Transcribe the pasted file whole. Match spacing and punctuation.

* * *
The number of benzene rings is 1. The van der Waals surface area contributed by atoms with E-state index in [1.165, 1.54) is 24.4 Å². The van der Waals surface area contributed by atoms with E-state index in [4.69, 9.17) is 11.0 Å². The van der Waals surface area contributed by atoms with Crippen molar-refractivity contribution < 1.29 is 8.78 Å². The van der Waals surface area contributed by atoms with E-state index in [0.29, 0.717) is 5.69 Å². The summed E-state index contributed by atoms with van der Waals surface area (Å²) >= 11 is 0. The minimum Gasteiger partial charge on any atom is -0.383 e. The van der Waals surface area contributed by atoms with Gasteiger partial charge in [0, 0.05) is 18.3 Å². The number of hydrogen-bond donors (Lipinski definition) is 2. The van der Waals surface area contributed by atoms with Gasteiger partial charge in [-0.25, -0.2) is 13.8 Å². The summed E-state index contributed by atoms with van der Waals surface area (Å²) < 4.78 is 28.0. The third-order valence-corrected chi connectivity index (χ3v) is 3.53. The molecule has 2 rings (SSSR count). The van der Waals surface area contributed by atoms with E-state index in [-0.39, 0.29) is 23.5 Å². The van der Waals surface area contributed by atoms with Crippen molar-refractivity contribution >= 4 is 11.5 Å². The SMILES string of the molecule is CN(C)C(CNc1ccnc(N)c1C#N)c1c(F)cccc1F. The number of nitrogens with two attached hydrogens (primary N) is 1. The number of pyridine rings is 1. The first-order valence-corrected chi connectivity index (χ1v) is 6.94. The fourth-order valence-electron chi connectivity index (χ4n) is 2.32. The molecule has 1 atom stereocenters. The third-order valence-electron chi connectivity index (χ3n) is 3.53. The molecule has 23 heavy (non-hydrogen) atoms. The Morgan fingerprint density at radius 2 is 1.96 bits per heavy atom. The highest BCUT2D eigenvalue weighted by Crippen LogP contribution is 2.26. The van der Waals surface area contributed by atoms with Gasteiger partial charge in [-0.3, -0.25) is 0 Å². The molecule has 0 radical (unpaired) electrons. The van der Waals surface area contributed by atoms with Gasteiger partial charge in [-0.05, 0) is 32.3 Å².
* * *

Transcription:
The number of benzene rings is 1. The van der Waals surface area contributed by atoms with E-state index in [1.165, 1.54) is 24.4 Å². The van der Waals surface area contributed by atoms with E-state index in [4.69, 9.17) is 11.0 Å². The van der Waals surface area contributed by atoms with Crippen molar-refractivity contribution < 1.29 is 8.78 Å². The van der Waals surface area contributed by atoms with E-state index in [0.29, 0.717) is 5.69 Å². The summed E-state index contributed by atoms with van der Waals surface area (Å²) >= 11 is 0. The minimum Gasteiger partial charge on any atom is -0.383 e. The van der Waals surface area contributed by atoms with Gasteiger partial charge in [0, 0.05) is 18.3 Å². The number of hydrogen-bond donors (Lipinski definition) is 2. The van der Waals surface area contributed by atoms with Gasteiger partial charge in [-0.25, -0.2) is 13.8 Å². The summed E-state index contributed by atoms with van der Waals surface area (Å²) < 4.78 is 28.0. The third-order valence-corrected chi connectivity index (χ3v) is 3.53. The molecule has 2 rings (SSSR count). The van der Waals surface area contributed by atoms with E-state index in [-0.39, 0.29) is 23.5 Å². The van der Waals surface area contributed by atoms with Crippen molar-refractivity contribution >= 4 is 11.5 Å². The SMILES string of the molecule is CN(C)C(CNc1ccnc(N)c1C#N)c1c(F)cccc1F. The number of nitrogens with two attached hydrogens (primary N) is 1. The number of pyridine rings is 1. The first-order valence-corrected chi connectivity index (χ1v) is 6.94. The fourth-order valence-electron chi connectivity index (χ4n) is 2.32. The molecule has 1 atom stereocenters. The third-order valence-electron chi connectivity index (χ3n) is 3.53. The molecule has 23 heavy (non-hydrogen) atoms. The Morgan fingerprint density at radius 2 is 1.96 bits per heavy atom. The highest BCUT2D eigenvalue weighted by Crippen LogP contribution is 2.26. The van der Waals surface area contributed by atoms with Gasteiger partial charge in [-0.3, -0.25) is 0 Å². The molecule has 0 radical (unpaired) electrons. The van der Waals surface area contributed by atoms with Gasteiger partial charge in [-0.05, 0) is 32.3 Å².